I wasn't inclined to follow him, but then further up the hill I could see our paths would once again converge. As it happened I ended up in front of him, but not in a position where I could just turn around and say hi without it being massively awkward and contrived. But HE could see ME and say hi if he wanted. He didn't. He peeled off once again and was lost in the crowd of 70,000 people.
I couldn't decide what to make out of this. Part of me was disappointed. Part of me was relieved. I'd sometimes wondered about what would happen when I saw him again - since I knew it would happen someday - and how I would feel. I just didn't expect to find out quite so soon. But maybe it was all just as well: that neither of us could cut through the crap to just say hello like normal people makes me think that neither of us was really ready to.
The encounter did seem to fit the strange emotional theme of the weekend though. And I still wasn't in good shape to be able to easily shrug it off. But there was a game to go to and so my attentions were soon preoccupied by more pleasant things. Cal tried to make us nervous by only leading by 10-3 at halftime, but then it squashed Stanford to a pulp in the second half to win 41-6. We still have the Axe, the trophy from the annual match-up, and we all daydream about what sort of Bowl game we might finally get to play this year...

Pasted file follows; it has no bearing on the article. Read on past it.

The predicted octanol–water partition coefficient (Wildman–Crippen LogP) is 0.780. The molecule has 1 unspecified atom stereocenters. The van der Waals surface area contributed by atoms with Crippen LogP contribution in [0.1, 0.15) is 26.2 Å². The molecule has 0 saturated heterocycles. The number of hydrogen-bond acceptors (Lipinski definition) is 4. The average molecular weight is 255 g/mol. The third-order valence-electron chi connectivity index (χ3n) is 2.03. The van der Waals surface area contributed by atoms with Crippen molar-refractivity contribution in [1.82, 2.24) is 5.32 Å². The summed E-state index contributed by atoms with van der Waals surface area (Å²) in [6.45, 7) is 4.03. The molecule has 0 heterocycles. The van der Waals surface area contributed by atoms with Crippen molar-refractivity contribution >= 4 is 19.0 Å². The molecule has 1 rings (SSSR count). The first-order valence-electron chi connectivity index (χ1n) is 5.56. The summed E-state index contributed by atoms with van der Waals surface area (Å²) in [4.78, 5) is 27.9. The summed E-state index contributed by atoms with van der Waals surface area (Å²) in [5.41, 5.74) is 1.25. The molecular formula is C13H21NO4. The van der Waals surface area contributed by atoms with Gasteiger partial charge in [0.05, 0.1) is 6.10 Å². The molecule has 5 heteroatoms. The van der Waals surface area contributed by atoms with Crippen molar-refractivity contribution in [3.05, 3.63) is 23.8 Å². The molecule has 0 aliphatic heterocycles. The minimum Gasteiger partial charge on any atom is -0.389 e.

After the game I went down on the field with three friends, and then accidentally lost all of them in the crowd of thousands of celebrating fans. Had I realized my friends all needed to leave so soon, I wouldn't have lost them so readily. I would have said good-bye at least, but I figured we'd meet up again when the band marched out. But they'd apparently all left by that time. It was disappointing, but I did bump into another friend I hadn't seen yet down there on the field. Then I went to Bowles Hall where the band always serenades the crowd and saw another man from my past. I'd had a crush on him for a while but fortunately (on retrospect) he was such a complete jerk so early into the acquaintance that it was pretty easy to get over him. Though it's been years since we'd last spoken, an already poignant weekend didn't seem like a good time to change that.
I walked down afterwards to meet up with my tailgating friend while he was packing up his car. We were in the center of campus, which is up on a hill on the eastern side of the San Francisco Bay, with a view straight out the Golden Gate. I suddenly looked up and caught a spectacularly gorgeous scene. The waning hours of the afternoon had given way to a most provocative sunset, one that was begging me to stay when I knew I had to leave.
Posted 11/25, written earlier.